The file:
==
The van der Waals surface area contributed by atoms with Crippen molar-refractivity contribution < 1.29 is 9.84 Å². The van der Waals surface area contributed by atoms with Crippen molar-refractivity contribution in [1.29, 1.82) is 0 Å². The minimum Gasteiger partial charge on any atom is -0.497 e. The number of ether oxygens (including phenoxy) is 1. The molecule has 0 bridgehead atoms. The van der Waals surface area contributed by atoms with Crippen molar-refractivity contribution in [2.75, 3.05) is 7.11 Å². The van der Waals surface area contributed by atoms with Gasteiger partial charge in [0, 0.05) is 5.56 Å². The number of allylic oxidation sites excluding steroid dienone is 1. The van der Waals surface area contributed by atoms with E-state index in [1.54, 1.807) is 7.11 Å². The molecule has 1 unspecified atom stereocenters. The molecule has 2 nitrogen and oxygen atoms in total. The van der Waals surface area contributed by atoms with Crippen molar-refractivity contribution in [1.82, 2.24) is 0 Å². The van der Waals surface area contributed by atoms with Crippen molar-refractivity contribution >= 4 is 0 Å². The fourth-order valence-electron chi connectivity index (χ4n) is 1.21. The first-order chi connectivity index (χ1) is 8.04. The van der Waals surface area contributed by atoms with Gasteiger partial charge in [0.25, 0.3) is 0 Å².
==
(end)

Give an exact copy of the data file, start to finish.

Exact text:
The van der Waals surface area contributed by atoms with Crippen molar-refractivity contribution < 1.29 is 9.84 Å². The van der Waals surface area contributed by atoms with Crippen molar-refractivity contribution in [1.29, 1.82) is 0 Å². The minimum Gasteiger partial charge on any atom is -0.497 e. The number of ether oxygens (including phenoxy) is 1. The molecule has 0 bridgehead atoms. The van der Waals surface area contributed by atoms with Crippen molar-refractivity contribution in [2.75, 3.05) is 7.11 Å². The van der Waals surface area contributed by atoms with Gasteiger partial charge in [0, 0.05) is 5.56 Å². The number of allylic oxidation sites excluding steroid dienone is 1. The van der Waals surface area contributed by atoms with E-state index in [1.54, 1.807) is 7.11 Å². The molecule has 1 unspecified atom stereocenters. The molecule has 2 nitrogen and oxygen atoms in total. The van der Waals surface area contributed by atoms with Crippen molar-refractivity contribution in [1.82, 2.24) is 0 Å². The van der Waals surface area contributed by atoms with Crippen molar-refractivity contribution >= 4 is 0 Å². The fourth-order valence-electron chi connectivity index (χ4n) is 1.21. The first-order chi connectivity index (χ1) is 8.04. The van der Waals surface area contributed by atoms with Gasteiger partial charge in [0.25, 0.3) is 0 Å².